Hopefully the OP's discussions with the Dog's Trust will help them decide between them what is best for both dog and owner.

I agree, people should really think things through before taking on a dog, but if both family and dog and miserable after months of putting in the work it's not always as clear cut as sticking with it and doing more training. I have known people whose mental health and/or relationships are at breaking point due to dog behaviour issues and that's not good for anyone involved, human or dog.

As I said, I have an 8 month rescue myself and when you have a dog with SA, some days can really get you down. I've been through similar twice in less than twelve months and being trapped in the house makes you depressed and resentful, not to mention makes you doubt your ability to ever help your dog past their issues, it really takes it's toll on your confidence.

For me there is no question about whether or not my pup will stay, he's my boy, I adore the very bones of him and his home here is for life, whatever it takes, but I am an experienced trainer and can see light at the end of the tunnel - even if the tunnel can see blooming long sometimes. If I was inexperienced, felt like I was making no progress, was trapped in the house as the dog couldn't be left and couldn't relax and enjoy dog walking either, I might feel very differently.

I agree that good solid basic training is at the root of a lot of his issues - joining a local dog training club and giving him something to think about would be a great first step towards rehabilitation.

Owllady Tue 18-Feb-14 18:14:26

I agree with all that moosemama smile I just think people think well if we had got a pup from a breeder it would be ok and then go ahead straight after without thinking it through because they are sad about dog a, then the same thing(s) May happen. I am not saying the op is like this.

I also agree the rescue should shoulder some of the responsibility. Have you spoken to them op? Or was it the dogs trust?

TooMuchJD Tue 18-Feb-14 18:48:50

Thanks moosemama & Owlady for your feedback.

We thought long and hard about a dog & wanted to rescue one rather than pay a breeder (not interested in pedigree etc.) so had talked about it for 6 years before finally deciding that DS2 was old enough at 3. We have both had dogs before and have been doing a lot of basic training alongside the SA issues. In fact he has bonded too closely with me in some ways as the more training we have done the greater his anxiety has been if I leave the house or he thinks I am. We have been out this evening & his recall has been 100% so I know some of those issues are just his age but the anxiety has been there from day 1. We thought he was more laid back than his litter mates as he was quieter but we now know it was because he was terrified.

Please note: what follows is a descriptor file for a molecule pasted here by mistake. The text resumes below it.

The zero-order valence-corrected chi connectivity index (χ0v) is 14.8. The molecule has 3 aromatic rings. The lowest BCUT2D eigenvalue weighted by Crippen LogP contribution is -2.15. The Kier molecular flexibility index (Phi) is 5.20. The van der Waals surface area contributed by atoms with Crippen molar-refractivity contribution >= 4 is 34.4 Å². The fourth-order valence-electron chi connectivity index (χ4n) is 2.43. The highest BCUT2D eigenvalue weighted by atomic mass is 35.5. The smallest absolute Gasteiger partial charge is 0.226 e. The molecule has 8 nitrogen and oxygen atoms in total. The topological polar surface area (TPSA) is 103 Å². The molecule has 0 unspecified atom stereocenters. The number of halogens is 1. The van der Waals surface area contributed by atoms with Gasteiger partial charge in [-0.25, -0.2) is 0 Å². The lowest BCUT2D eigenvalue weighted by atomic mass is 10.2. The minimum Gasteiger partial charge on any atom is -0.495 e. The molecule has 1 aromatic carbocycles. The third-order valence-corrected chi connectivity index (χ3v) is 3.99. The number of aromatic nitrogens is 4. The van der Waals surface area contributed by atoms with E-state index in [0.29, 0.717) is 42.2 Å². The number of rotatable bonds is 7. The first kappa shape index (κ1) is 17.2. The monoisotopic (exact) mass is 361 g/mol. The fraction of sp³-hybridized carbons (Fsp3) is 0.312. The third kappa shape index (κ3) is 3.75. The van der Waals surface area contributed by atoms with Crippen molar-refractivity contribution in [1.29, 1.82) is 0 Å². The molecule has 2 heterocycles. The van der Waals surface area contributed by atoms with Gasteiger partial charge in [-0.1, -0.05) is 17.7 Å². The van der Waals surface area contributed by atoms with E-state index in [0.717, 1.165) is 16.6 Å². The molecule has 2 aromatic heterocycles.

He had only been with the kennels a week before he came to our house, only 2 days before we saw him in the kennels, so the staff really had no idea what kind of temperament he had and they could give us no history at all. We were mainly told he was a young dog and should forget any traumas from his early life. More interested that we knew he was going to be a big dog, which we already knew from his paws (enormous).

We have no intentions of rushing to get another dog and we will both be really upset and feel we have failed him if its decided he will be better off in a home where he can get more attention than we can offer. (husband is currently having to work 12 hour shifts 5 days a week so I am working p/time, full time parent and domestic goddess (not) as well as trying to deal with the dogs traumas too.

Also, the Dogs Trust have not returned our calls today despite leaving messages on their answerphone, had same response when we called them back in August when the SA first manifested.